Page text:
Waves swirl and crash hypnotically, projected on crisscrossing widths of fabric along the back wall. In front, a large circle sweeps across the floor; at its zenith, a clear bowl of water rests on a short pillar flanked by two curved benches. Sparse instrumental music ripples the air. From the moment the audience enters the theater for A Chorus Within Her, it is clear we are in a time and space set aside for something important, urgent, and necessary.
While so much in our culture right now implores us to move on from the last 18 months, A Chorus Within Her, a choreopoem now at Theater Alliance through November 14, 2021, creates a much-needed pause. Combining poetry, dance, and music, the 75-minute piece centers women’s experiences before and during our current pandemics: COVID, racism, and sexism. Told through poems by Gabrielle Brant Freeman, Glenis Redmond, Christine Sloan Stoddard, and Carmin Wong, as well as the six-performer Ensemble, the performance is both a container for this period’s pain and loss and a meditation on what persists and resists. Directed by Alina Collins Maldonado and choreographed by Tiffany Quinn, the piece adeptly fulfills its description of “part ritual, part airing of difficult truths.”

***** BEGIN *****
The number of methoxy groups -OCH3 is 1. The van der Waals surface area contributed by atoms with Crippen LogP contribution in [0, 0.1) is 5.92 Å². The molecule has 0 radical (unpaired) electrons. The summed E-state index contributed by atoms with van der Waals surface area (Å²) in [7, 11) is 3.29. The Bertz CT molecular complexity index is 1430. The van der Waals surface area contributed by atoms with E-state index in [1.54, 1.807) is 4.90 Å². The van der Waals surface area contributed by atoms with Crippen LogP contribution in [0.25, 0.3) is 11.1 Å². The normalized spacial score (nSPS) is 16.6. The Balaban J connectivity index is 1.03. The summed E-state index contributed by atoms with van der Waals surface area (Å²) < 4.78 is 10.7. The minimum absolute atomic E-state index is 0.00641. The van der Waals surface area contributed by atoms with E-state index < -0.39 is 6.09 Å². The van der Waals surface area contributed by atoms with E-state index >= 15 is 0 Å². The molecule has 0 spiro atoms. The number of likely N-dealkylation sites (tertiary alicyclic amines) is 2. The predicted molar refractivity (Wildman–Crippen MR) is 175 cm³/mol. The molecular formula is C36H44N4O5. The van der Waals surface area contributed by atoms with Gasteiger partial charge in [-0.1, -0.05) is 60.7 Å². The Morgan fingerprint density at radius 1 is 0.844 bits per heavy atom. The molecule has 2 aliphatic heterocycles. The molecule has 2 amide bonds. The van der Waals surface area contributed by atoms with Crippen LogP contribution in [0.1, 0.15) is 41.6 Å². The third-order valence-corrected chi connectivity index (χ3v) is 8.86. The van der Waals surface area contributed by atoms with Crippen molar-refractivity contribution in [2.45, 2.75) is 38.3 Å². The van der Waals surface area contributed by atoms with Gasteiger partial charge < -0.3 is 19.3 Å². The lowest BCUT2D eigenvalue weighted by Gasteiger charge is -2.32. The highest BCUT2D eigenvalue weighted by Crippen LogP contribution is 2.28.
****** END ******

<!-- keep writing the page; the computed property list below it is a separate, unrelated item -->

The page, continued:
Developed in the early 1970s by the poet-choreographer Ntozake Shange, a choreopoem is an alternative to European-centric dramatic forms, crafted out of African dance and feminist performance traditions. Shange’s 1975 classic for colored girls who have considered suicide / when the rainbow is enuf exemplifies the form and is set for a Broadway production in 2022.
Given its structure, A Chorus Within Her is freed from the avenues of meaning-making, which critics — the majority of whom have historically been, like me, white and male — first enshrined and then wielded against more experimental work: a linear plot, psychologically defined and consistent characters, and a tidy, however perfunctory, moral. Instead, A Chorus Within Her encompasses multiple ways of knowing and sharing: communal, embodied, rhythmic, circuitous, accrued, and juxtaposed, to name a few. Its mixture of poetry, movement, and song highlights the limits of each medium while also creating a whole greater than its parts. Where words struggle, movement uplifts. Where dance abstracts, words concretize.
The poems vary widely in tone, length, and subject matter, showcasing the versatility of the diverse six-person Ensemble: Kathleen Akerley, Jasmine Brooks, Ezinne Elele, Siani Nicole, Anna Shafer, and Elizabeth Ung.
They delight in Carmin Wong’s “Coming of Age,” which accumulates a series of verbs and adjectives to delineate the experiences of growing up female, told in the second person. Each finds multiple resonances in repeated phrases like “You run, you wait, you breathe, you twenty, you here.”
Brooks brings a spot-on mixture of comedy and tragedy to her own “Monotony Slayer,” a look at the creeping pace and stultifying routines of pandemic days while waiting for what comes next. Moments later, she and Siana Nicole, who brings an eloquent precision to text and dance alike, perform “Policing” by Glenis Redmond. The two alternate, like the poem’s stanzas, between a white cop and a Black woman defending her right to dignity and life. The cop indignantly asks, “Why do you want to affirm yourself? Why do you say ‘Black Lives Matter’? Why do you want to breathe?”